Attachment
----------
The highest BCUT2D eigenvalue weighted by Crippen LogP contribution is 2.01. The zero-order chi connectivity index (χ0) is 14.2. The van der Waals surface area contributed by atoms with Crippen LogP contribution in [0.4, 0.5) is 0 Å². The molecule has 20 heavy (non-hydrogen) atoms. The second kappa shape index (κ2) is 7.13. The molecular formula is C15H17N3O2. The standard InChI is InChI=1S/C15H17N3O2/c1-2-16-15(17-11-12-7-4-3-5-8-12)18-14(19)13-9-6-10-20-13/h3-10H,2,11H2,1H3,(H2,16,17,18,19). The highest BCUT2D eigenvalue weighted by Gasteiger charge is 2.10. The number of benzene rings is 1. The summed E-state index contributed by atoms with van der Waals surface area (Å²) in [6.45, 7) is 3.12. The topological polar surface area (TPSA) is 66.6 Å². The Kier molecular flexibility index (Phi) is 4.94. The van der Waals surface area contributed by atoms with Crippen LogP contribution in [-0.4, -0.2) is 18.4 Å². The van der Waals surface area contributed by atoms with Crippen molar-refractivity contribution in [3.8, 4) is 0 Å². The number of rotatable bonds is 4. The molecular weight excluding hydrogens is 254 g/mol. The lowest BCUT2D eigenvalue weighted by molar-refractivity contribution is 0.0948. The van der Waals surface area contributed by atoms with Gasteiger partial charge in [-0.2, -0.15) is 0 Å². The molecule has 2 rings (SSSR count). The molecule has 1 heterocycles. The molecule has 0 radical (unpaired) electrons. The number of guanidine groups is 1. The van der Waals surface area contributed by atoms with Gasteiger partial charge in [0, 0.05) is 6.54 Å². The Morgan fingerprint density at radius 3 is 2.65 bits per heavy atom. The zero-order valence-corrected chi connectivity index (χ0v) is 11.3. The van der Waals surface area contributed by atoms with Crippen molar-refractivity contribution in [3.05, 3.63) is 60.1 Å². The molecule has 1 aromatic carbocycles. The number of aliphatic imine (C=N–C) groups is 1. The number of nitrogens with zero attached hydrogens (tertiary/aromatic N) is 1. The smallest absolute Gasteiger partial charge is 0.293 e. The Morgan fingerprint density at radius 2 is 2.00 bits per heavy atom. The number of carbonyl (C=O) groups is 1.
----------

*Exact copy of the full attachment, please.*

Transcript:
The highest BCUT2D eigenvalue weighted by Crippen LogP contribution is 2.01. The zero-order chi connectivity index (χ0) is 14.2. The van der Waals surface area contributed by atoms with Crippen LogP contribution in [0.4, 0.5) is 0 Å². The molecule has 20 heavy (non-hydrogen) atoms. The second kappa shape index (κ2) is 7.13. The molecular formula is C15H17N3O2. The standard InChI is InChI=1S/C15H17N3O2/c1-2-16-15(17-11-12-7-4-3-5-8-12)18-14(19)13-9-6-10-20-13/h3-10H,2,11H2,1H3,(H2,16,17,18,19). The highest BCUT2D eigenvalue weighted by Gasteiger charge is 2.10. The number of benzene rings is 1. The summed E-state index contributed by atoms with van der Waals surface area (Å²) in [6.45, 7) is 3.12. The topological polar surface area (TPSA) is 66.6 Å². The Kier molecular flexibility index (Phi) is 4.94. The van der Waals surface area contributed by atoms with Crippen LogP contribution in [-0.4, -0.2) is 18.4 Å². The van der Waals surface area contributed by atoms with Crippen molar-refractivity contribution in [3.8, 4) is 0 Å². The number of rotatable bonds is 4. The molecular weight excluding hydrogens is 254 g/mol. The lowest BCUT2D eigenvalue weighted by molar-refractivity contribution is 0.0948. The van der Waals surface area contributed by atoms with Gasteiger partial charge in [-0.2, -0.15) is 0 Å². The molecule has 2 rings (SSSR count). The molecule has 1 heterocycles. The molecule has 0 radical (unpaired) electrons. The number of guanidine groups is 1. The van der Waals surface area contributed by atoms with Gasteiger partial charge in [0, 0.05) is 6.54 Å². The Morgan fingerprint density at radius 3 is 2.65 bits per heavy atom. The zero-order valence-corrected chi connectivity index (χ0v) is 11.3. The van der Waals surface area contributed by atoms with Crippen molar-refractivity contribution in [3.05, 3.63) is 60.1 Å². The molecule has 1 aromatic carbocycles. The number of aliphatic imine (C=N–C) groups is 1. The number of nitrogens with zero attached hydrogens (tertiary/aromatic N) is 1. The smallest absolute Gasteiger partial charge is 0.293 e. The Morgan fingerprint density at radius 2 is 2.00 bits per heavy atom. The number of carbonyl (C=O) groups is 1.